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Deployment

Below you can find guides for popular deployment environments:

When running Cube.js Backend in production make sure NODE_ENV is set to production. Such platforms, such as Heroku, do it by default. In this mode Cube.js unsecured development server and Playground will be disabled by default because there's a security risk serving those in production environments. Production Cube.js servers can be accessed only with REST API and Cube.js frontend libraries.

Also, Cube.js requires Redis, in-memory data structure store, to run in production. It uses Redis for query caching and queue. Set REDIS_URL environment variable to provide Cube.js with Redis connection. In case your Redis instance has password, please set password via REDIS_PASSWORD environment variable. Make sure, your Redis allows at least 15 concurrent connections. Set REDIS_TLS env variable to true if you want to enable secure connection.

NOTE: Cube.js server instances used by same tenant environments should have same Redis instances. Otherwise they will have different query queues which can lead to incorrect pre-aggregation states and intermittent data access errors.

If REDIS_URL is provided Cube.js will create Redis pool with 2 min and 1000 max of concurrent connections by default. CUBEJS_REDIS_POOL_MIN and CUBEJS_REDIS_POOL_MAX environment variables can be used to tweak pool size. No pool behavior with each connection created on demand can be achieved with CUBEJS_REDIS_POOL_MAX=0 setting.

If your CUBEJS_REDIS_POOL_MAX too low you may see TimeoutError: ResourceRequest timed out errors. As a rule of a thumb you need to have Queue Size * Number of tenants concurrent connections to ensure best performance possible. If you use clustered deployments please make sure you have enough connections for all Cube.js server instances. Lower number of connections still can work however Redis becomes performance bottleneck in this case.

If you want to run Cube.js in production without redis you can use CUBEJS_CACHE_AND_QUEUE_DRIVER=memory env setting.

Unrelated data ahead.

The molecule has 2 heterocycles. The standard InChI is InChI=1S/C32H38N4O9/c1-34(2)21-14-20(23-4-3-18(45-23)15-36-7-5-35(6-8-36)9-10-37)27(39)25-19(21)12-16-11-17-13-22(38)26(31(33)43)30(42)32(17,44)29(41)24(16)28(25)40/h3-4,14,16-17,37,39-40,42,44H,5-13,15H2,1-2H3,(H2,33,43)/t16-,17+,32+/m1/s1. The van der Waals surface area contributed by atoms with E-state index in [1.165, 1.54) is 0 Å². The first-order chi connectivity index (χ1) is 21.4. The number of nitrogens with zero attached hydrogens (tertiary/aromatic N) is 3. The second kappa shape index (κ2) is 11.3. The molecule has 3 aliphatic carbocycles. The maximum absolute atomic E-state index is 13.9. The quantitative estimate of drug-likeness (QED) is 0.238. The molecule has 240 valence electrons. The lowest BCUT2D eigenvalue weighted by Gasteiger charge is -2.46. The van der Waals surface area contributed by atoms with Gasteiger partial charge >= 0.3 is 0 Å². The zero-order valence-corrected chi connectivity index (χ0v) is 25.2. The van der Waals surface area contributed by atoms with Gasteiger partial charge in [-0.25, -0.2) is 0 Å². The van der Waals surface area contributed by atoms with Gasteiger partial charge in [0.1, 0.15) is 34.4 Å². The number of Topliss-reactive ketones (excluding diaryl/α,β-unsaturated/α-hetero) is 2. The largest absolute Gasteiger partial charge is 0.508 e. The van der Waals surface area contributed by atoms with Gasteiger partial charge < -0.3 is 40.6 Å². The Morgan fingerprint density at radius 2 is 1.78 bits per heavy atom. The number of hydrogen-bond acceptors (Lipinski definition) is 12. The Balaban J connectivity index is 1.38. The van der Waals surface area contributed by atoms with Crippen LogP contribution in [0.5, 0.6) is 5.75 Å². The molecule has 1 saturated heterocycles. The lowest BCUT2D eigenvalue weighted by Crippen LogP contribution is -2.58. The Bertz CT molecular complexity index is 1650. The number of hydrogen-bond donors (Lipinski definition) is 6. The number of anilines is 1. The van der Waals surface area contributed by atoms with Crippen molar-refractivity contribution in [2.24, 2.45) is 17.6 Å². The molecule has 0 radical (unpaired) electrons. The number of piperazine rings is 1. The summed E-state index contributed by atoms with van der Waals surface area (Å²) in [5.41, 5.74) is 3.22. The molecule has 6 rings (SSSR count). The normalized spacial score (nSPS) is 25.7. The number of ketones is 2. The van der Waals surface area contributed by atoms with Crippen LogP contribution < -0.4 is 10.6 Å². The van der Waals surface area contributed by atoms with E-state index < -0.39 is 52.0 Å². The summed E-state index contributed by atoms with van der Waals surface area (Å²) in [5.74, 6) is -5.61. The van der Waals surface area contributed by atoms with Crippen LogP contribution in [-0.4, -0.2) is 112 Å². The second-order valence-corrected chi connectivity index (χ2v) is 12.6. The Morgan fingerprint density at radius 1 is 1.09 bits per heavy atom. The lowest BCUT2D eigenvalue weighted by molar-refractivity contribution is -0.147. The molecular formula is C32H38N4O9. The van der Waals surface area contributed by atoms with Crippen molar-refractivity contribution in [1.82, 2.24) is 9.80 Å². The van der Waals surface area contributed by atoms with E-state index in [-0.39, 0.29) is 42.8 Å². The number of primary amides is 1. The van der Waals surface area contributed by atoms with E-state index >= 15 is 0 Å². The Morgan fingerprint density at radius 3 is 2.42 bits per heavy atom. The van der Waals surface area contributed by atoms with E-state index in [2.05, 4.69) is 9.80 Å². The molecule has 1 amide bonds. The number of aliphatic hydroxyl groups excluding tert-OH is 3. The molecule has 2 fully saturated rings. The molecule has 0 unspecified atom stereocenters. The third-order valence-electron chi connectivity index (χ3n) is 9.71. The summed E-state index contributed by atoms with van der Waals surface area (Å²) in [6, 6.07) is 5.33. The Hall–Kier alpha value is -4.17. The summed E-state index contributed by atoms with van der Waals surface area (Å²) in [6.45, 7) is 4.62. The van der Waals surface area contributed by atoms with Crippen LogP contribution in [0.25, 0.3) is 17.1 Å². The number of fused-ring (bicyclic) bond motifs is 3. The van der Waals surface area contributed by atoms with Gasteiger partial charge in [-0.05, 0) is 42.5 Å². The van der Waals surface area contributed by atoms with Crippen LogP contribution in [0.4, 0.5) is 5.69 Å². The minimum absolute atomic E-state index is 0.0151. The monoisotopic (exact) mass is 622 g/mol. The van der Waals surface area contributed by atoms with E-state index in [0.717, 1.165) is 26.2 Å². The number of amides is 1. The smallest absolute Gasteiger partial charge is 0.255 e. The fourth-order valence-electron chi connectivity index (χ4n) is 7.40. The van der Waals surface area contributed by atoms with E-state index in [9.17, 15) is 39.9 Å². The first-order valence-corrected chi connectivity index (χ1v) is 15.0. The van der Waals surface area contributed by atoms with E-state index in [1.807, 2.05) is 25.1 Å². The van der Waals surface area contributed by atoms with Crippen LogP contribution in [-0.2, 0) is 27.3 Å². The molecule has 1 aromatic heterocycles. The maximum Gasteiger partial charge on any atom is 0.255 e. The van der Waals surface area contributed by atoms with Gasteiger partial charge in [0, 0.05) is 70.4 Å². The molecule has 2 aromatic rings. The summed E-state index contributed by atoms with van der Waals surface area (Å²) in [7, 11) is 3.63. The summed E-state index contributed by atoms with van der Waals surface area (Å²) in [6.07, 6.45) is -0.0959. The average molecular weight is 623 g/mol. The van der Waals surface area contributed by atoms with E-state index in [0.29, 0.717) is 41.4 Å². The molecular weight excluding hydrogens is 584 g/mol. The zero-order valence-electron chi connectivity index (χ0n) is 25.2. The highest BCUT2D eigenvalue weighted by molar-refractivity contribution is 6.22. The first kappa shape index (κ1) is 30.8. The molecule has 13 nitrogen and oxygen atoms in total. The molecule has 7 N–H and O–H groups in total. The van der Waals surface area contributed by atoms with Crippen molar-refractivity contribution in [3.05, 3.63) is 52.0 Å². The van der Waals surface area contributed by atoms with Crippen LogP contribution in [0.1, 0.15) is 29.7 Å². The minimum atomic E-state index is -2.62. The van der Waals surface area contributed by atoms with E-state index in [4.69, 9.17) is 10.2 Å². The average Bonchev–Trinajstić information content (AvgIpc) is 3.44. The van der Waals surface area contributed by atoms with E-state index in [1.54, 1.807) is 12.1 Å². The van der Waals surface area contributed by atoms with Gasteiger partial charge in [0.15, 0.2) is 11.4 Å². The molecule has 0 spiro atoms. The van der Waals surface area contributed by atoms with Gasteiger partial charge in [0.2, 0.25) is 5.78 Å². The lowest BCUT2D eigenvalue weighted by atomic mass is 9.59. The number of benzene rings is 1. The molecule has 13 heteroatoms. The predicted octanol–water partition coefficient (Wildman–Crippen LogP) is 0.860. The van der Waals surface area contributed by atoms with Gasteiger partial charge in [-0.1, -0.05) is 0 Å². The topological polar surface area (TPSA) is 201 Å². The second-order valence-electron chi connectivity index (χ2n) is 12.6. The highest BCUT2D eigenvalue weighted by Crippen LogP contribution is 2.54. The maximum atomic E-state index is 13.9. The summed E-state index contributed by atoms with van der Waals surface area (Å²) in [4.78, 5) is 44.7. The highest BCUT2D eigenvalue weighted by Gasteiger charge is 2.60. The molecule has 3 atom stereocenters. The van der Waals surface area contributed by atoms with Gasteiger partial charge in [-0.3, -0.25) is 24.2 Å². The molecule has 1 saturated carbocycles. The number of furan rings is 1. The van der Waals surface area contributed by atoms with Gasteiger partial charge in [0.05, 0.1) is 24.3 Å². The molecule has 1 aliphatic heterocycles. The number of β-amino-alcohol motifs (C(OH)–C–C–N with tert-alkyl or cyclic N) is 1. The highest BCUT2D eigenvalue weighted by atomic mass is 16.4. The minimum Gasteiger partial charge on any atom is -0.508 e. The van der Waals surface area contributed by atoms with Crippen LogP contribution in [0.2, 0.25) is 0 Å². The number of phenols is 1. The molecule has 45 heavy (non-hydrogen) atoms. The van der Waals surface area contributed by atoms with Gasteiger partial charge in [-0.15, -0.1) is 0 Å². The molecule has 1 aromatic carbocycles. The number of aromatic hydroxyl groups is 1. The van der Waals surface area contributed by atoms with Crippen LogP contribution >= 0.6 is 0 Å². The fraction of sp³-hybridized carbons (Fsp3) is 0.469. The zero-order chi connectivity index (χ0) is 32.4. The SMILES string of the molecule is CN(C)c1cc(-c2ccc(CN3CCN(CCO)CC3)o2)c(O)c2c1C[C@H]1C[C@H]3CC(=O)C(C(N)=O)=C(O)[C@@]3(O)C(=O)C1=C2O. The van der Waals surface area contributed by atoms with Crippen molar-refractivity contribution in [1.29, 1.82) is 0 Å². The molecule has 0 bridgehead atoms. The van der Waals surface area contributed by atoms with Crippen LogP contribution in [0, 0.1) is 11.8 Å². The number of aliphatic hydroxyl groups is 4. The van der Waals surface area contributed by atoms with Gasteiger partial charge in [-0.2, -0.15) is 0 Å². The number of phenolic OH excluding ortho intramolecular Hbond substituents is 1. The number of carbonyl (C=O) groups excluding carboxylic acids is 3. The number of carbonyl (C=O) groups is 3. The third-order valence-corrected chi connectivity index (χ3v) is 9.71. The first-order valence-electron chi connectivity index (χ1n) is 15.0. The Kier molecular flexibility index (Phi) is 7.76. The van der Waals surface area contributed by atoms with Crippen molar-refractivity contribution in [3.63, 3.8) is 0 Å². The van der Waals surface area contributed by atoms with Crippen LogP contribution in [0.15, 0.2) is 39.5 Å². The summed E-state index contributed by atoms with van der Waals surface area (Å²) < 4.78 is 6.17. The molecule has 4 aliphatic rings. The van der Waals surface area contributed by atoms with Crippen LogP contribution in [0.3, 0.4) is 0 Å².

NOTE: Serverless and clustered deployments can't be run without Redis as it's used to manage querying queue.

Cube.js server is an Express application itself and it can be served as part of an existing Express application.

NOTE: It is suitable to host single node applications this way without any significant load anticipated. Please consider deploying Cube.js as a micro service if you need to host multiple Cube.js instances.

Minimal setup for such serving looks as following:

index.js

require('dotenv').config();
const express = require('express');
const bodyParser = require('body-parser');
const CubejsServerCore = require('@cubejs-backend/server-core');

const app = express();
app.use(require('cors')());
app.use(bodyParser.json({ limit: '50mb' }));

const serverCore = CubejsServerCore.create();
serverCore.initApp(app);

const port = process.env.PORT || 4000;
app.listen(port, (err) => {
  if (err) {
    console.error('Fatal error during server start: ');
    console.error(e.stack || e);
  }
  console.log(`🚀 Cube.js server (${CubejsServerCore.version()}) is listening on ${port}`);
});

To serve simple dashboard application with minimal basic authentication security following setup can be used:

index.js

require('dotenv').config();
const http = require('http');
const express = require('express');
const bodyParser = require('body-parser');
const cookieParser = require('cookie-parser');
const session = require('express-session');
const passport = require('passport');
const serveStatic = require('serve-static');
const path = require('path');
const { BasicStrategy } = require('passport-http');
const CubejsServerCore = require('@cubejs-backend/server-core');

const app = express();
app.use(require('cors')());
app.use(cookieParser());
app.use(bodyParser.json({ limit: '50mb' }));
app.use(session({ secret: process.env.CUBEJS_API_SECRET }));
app.use(passport.initialize());
app.use(passport.session());

passport.use(new BasicStrategy(
  (user, password, done) => {
    if (user === 'admin' && password === 'admin') {
      done(null, { user });
    } else {
      done(null, false);
    }
  }
));

passport.serializeUser((user, done) => done(null, user));
passport.deserializeUser((user, done) => done(null, user));

app.get('/login', passport.authenticate('basic'), (req, res) => {
  res.redirect('/')
});

app.use((req, res, next) => {
  if (!req.user) {
    res.redirect('/login');
    return;
  }
  next();
});

if (process.env.NODE_ENV === 'production') {
  app.use(serveStatic(path.join(__dirname, 'dashboard-app/build')));
}

const serverCore = CubejsServerCore.create({
  checkAuth: (req, auth) => {
    if (!req.user) {
      throw new Error(`Unauthorized`);
    }
    req.authInfo = { u: req.user };
  }
});

serverCore.initApp(app);

const port = process.env.PORT || 4000;
const server = http.createServer(app);

server.listen(port, (err) => {
  if (err) {
    console.error('Fatal error during server start: ');
    console.error(e.stack || e);
  }